Screw Up Nights show everybody’s human, and at the fifth installment last Wednesday, so was the president.
Stories of failure serve as a “great equalizer, allowing everyone to have a laugh at human foibles,” said Mary Ann Mavrinac, Dean of River Campus Libraries to the audience at iZone. Holding true to this, president Feldman and anthropology professor Daniel Reichman were the first two speakers.
“None of the mistakes are presidential,” Feldman said, diving into stories of failed plumbing attempts and recurring rejections from Brown University for undergraduate, graduate, and job positions. Feldman’s third story, received with laughter, was about how he published a 2003 philosophy textbook, in which he predicted the Chicago Cubs would never win a World Series. After the 2016 World Series, he said he was flooded with messages.
The winning story of the evening — as chosen by event organizers — came from Reichman, who recalled a trip to Argentina he took during high school. When apologizing for his flawed Spanish, Reichman repeatedly mispronounced “I’m embarrassed” as “I’m pregnant.” On the same trip, Reichman attempted to thank someone by saying he liked the dish, instead saying “I like the pope.” With this story, his winning prize read “Pregnant Jewish man who likes the pope.”
Reichman’s other story was about almost causing a lawsuit at his first job. While working for an international energy organization in Boston, Reichman says he was told not to call one specific person who had threatened to sue the company if it bothered him again. Reichman accidentally called him. Years later, he still receives emails from former coworkers with just the man’s name in the body.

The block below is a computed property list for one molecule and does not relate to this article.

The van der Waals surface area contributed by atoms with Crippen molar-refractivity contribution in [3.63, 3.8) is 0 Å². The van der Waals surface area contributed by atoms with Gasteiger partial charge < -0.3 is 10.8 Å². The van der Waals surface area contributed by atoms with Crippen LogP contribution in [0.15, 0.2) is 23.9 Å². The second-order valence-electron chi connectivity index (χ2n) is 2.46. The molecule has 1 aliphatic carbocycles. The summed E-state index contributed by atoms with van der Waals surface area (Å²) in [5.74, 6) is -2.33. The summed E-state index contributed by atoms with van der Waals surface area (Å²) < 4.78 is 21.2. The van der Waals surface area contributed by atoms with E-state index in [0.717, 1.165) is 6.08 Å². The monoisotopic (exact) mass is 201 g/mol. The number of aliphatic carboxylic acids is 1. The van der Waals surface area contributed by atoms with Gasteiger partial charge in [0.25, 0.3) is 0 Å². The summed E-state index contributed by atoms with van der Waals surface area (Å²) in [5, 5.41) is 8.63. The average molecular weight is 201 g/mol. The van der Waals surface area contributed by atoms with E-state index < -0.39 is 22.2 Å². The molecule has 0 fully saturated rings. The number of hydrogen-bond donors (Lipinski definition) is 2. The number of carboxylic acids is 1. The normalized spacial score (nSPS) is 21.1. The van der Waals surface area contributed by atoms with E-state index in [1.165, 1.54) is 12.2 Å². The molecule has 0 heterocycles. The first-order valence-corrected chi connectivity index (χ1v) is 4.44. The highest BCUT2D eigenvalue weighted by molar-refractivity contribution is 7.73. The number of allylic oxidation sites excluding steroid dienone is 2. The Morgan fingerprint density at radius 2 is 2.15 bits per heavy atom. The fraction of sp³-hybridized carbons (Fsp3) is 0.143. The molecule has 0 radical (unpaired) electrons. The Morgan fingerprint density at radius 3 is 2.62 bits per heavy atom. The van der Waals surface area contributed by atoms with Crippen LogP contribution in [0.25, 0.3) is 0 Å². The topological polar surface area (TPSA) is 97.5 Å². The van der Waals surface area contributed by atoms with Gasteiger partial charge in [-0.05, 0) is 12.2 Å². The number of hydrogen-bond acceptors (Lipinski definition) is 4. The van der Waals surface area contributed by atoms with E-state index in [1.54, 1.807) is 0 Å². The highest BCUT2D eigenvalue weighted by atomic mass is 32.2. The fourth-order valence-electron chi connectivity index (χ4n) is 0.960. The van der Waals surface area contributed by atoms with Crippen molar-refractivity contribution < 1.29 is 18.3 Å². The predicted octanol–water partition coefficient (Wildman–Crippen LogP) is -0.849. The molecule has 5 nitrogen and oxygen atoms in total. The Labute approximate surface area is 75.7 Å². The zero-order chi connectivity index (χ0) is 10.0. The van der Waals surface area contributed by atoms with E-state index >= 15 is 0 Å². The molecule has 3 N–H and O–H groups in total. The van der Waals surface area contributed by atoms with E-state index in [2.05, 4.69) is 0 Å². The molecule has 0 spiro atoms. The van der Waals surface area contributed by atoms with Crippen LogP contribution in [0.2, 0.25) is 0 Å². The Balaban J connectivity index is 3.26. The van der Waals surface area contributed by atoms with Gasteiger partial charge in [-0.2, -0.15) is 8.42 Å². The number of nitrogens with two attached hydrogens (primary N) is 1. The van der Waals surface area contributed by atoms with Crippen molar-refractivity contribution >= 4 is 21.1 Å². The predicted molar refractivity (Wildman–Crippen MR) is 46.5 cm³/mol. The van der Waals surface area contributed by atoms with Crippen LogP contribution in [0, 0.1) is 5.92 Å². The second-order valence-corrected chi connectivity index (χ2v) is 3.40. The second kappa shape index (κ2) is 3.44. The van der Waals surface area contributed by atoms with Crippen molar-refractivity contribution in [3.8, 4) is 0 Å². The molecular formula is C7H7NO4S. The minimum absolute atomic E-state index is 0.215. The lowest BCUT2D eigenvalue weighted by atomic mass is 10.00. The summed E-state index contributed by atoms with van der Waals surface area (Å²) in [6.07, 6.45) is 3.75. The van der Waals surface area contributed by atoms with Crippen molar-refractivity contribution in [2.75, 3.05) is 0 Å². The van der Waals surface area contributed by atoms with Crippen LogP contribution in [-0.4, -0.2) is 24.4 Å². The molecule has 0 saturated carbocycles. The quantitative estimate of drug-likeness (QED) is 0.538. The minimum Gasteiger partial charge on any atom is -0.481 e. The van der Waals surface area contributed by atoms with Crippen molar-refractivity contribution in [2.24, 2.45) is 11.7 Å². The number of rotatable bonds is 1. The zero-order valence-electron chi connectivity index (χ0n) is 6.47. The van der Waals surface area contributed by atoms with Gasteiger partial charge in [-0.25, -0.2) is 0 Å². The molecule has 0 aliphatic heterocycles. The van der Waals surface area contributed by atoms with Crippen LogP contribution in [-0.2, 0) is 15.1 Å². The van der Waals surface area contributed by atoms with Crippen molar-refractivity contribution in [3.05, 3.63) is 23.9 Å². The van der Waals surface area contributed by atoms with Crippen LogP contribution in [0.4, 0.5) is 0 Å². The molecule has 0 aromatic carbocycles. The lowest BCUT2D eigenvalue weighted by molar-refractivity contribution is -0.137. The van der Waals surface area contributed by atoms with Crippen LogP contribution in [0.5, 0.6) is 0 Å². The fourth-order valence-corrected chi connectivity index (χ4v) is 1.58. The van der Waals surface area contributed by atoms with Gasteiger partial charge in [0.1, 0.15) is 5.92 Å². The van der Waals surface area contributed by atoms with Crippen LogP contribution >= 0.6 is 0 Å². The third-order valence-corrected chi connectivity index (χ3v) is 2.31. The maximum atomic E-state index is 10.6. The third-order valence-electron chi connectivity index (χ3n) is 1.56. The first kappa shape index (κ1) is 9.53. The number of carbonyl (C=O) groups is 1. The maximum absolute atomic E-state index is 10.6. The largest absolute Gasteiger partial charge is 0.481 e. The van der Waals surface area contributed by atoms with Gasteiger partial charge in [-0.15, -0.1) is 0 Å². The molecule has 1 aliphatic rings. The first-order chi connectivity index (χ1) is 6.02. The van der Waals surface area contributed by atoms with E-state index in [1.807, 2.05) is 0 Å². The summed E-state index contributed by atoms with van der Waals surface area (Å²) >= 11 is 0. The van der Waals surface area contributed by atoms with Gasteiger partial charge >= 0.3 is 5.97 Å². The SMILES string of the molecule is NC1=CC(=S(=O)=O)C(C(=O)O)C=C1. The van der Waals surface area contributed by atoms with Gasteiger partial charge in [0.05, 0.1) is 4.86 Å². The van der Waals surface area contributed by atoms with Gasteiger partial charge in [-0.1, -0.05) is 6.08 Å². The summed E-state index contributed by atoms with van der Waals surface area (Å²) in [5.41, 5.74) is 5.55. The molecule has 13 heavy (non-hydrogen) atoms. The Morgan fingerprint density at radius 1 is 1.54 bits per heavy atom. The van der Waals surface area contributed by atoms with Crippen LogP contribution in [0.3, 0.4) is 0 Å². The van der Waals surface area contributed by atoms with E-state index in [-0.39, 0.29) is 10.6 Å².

iZone project manager Alexandra Frederickson said these stories “give people the courage to share their own.”
Once the scheduled speakers were done, the floor was opened to anyone wishing to share their own experiences. People shared tales of drinking too much wine and missing a campus event, thinking “husband” means “cousin” and telling their class they were “playing with their husbands,” and asking someone if their boyfriend had a date for the prom.
Sophomore and event organizer Deniz Cengiz said, “A mix of returning and new audience members indicates a sense of community.”
Unique to the fifth Screw Up Night, sophomore and iZone employee Mike Arinarkin pointed out that students were able to “connect with members of the administration through stories of failure.” He concluded, “If you don’t have a screw-up story to share, you don’t live bold enough.”
Correction (3/25/19): A earlier version of this article incorrectly referred to Dean Mary Ann Mavrinac as Dean Mary Mavrinac.
Correction (3/29/19): Reichman’s story about his Spanish-speaking mistakes took place while he was a high school student, not while he was on a faculty exchange program as previously indicated.